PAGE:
From Auschwitz-Birkenau to the Menin Gate in Ypres, Belgium.
Still on the subject of war… If
I had to mention the two places that I have visited that overwhelmed me, it
would be Auschwitz-Birkenau Death Camp in Krakow in Poland and attending
the Last Post ceremony at
the Menin Gate in Ypres, Belgium. Although
not planned I was pleased that I visited Kracow before Ypres. The
former showed how barbaric and dark the human race can be - and the latter how
we can overcome all the evil and return to the light.
I will not go into detail about Auschwitz-Birkenau as the displays were heart rendering and the atmosphere is eerie and silent. It is often said that no birds sing or fly over Auschwitz. I paid special attention to this and not a bird did I hear or see. Isabel – my wife – said that as she turned away from the gas chambers as we were about to leave the camp she heard for a second a bird sing and into her head came the words “There is always hope.
Then the following year what an upliftment when we visited Ypres in Belgium and to the Menin Gate for the Last Post Ceremony that has become part of the daily life in the town. The Menin Gate Memorial to the Missing is a war memorial is dedicated to the British and Commonwealth soldiers who were killed in the area during WWI. Every night since the end of WWII roads are closed as the people of Ypres take part in a moving ceremony. The local people are proud of this simple but moving tribute to the courage and self-sacrifice of those who fell in defence of their town.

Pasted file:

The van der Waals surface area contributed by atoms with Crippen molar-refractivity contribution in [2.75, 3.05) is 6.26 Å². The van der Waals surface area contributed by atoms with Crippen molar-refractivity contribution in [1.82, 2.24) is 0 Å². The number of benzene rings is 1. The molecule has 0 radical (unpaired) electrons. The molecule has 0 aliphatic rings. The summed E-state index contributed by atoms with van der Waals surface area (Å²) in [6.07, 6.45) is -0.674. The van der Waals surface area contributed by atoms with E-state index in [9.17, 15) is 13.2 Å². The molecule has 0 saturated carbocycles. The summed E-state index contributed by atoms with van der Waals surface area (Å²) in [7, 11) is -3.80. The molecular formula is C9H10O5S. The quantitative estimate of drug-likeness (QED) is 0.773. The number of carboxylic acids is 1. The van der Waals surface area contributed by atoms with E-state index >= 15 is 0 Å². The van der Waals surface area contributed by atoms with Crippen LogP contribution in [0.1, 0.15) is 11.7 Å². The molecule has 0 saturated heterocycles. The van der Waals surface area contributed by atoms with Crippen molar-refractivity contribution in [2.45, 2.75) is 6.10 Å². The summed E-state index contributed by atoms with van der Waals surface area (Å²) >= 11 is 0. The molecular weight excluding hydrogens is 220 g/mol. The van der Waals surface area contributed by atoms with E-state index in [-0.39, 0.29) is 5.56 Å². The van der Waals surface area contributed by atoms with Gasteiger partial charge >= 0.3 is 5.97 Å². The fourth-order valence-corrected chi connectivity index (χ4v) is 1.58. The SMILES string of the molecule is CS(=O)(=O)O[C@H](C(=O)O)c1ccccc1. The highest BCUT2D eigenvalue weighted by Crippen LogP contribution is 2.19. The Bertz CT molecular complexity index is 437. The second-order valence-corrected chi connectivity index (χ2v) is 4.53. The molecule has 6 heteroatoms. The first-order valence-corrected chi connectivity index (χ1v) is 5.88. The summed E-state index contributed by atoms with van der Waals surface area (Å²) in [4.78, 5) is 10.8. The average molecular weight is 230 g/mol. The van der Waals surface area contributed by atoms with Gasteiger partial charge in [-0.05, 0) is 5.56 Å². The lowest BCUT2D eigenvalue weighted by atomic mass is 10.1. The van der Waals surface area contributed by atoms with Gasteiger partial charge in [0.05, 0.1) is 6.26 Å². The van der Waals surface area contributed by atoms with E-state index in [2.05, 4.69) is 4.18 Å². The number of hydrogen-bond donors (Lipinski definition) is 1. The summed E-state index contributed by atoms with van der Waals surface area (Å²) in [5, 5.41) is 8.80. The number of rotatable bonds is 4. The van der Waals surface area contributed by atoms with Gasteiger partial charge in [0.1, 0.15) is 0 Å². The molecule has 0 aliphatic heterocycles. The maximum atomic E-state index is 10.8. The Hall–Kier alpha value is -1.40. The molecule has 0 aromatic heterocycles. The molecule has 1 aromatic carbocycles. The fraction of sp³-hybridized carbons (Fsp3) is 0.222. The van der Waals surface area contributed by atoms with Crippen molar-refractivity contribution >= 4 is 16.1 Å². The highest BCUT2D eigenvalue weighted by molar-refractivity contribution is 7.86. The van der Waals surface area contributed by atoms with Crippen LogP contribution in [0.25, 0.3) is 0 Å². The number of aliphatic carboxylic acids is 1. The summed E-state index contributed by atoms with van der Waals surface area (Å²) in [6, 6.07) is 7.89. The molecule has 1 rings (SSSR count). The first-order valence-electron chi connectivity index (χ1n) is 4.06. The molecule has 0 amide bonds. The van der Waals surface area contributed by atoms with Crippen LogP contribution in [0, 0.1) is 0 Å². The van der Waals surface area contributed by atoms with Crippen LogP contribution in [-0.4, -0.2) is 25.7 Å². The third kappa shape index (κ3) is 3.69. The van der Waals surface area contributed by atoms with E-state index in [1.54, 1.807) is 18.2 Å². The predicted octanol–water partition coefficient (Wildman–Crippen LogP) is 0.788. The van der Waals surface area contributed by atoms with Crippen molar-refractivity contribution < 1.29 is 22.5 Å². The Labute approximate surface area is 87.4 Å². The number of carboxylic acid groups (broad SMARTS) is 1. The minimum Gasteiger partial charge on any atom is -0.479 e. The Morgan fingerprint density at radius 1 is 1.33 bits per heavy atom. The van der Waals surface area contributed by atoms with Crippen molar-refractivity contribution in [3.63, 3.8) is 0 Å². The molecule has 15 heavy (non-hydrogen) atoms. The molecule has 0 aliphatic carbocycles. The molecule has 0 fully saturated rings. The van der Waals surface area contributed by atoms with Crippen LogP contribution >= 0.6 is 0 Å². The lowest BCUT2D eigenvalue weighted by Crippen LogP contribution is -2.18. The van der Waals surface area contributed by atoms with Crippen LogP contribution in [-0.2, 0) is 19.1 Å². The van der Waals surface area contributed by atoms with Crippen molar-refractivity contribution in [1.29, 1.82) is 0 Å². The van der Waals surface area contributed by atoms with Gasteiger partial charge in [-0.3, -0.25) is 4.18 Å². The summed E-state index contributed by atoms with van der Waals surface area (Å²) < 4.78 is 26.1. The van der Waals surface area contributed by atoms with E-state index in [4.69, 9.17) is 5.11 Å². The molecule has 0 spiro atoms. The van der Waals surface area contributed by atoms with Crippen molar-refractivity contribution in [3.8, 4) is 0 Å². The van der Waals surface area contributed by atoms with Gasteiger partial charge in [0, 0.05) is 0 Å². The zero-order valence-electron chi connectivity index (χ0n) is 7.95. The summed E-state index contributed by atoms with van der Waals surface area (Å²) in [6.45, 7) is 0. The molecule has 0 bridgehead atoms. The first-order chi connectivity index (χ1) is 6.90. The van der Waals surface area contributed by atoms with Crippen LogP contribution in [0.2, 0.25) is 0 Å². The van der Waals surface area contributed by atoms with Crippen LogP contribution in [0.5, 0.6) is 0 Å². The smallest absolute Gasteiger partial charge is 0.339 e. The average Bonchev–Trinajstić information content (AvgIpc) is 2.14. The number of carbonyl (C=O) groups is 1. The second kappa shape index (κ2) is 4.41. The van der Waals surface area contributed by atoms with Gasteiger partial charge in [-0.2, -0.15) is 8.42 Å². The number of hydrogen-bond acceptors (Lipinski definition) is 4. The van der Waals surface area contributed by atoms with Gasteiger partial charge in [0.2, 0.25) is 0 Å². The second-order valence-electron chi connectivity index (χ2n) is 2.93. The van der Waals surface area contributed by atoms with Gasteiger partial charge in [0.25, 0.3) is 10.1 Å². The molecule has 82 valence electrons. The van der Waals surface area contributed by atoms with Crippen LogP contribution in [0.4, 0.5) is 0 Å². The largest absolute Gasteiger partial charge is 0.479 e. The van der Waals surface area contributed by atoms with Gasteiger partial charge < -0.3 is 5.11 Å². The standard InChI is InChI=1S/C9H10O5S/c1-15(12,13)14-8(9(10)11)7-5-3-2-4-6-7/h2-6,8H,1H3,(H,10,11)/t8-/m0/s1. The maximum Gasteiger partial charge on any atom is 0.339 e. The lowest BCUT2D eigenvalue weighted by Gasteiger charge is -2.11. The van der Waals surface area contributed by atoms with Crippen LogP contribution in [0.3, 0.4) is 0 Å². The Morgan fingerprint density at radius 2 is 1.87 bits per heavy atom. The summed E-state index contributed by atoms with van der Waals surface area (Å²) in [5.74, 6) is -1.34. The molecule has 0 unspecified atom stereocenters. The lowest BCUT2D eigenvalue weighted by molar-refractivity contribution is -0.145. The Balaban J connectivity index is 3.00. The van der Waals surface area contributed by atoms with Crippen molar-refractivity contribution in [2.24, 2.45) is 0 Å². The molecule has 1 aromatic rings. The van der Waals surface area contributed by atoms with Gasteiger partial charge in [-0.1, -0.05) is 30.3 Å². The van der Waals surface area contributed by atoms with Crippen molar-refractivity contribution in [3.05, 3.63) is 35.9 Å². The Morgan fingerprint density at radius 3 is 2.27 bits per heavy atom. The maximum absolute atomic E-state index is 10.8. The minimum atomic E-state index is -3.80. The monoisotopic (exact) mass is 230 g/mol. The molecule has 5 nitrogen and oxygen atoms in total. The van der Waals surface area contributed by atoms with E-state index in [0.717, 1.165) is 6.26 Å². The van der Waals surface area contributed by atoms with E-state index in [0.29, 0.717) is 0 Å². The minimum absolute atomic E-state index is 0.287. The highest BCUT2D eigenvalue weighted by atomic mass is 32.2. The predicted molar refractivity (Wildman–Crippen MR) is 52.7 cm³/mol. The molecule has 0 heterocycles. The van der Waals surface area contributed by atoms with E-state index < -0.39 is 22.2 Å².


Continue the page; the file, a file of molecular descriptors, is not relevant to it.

Flowers of Hope.
While talking to people of different nationalities after the service one old gentlemen said that on Remembrance Day he always plants bulbs and when they bloom in the spring to him is a sign of hope. The spring flowers show that even after the most severe winter or horrific war - brightness will always shine through in the end. Since that day, I have always planted bulbs on Remembrance Day.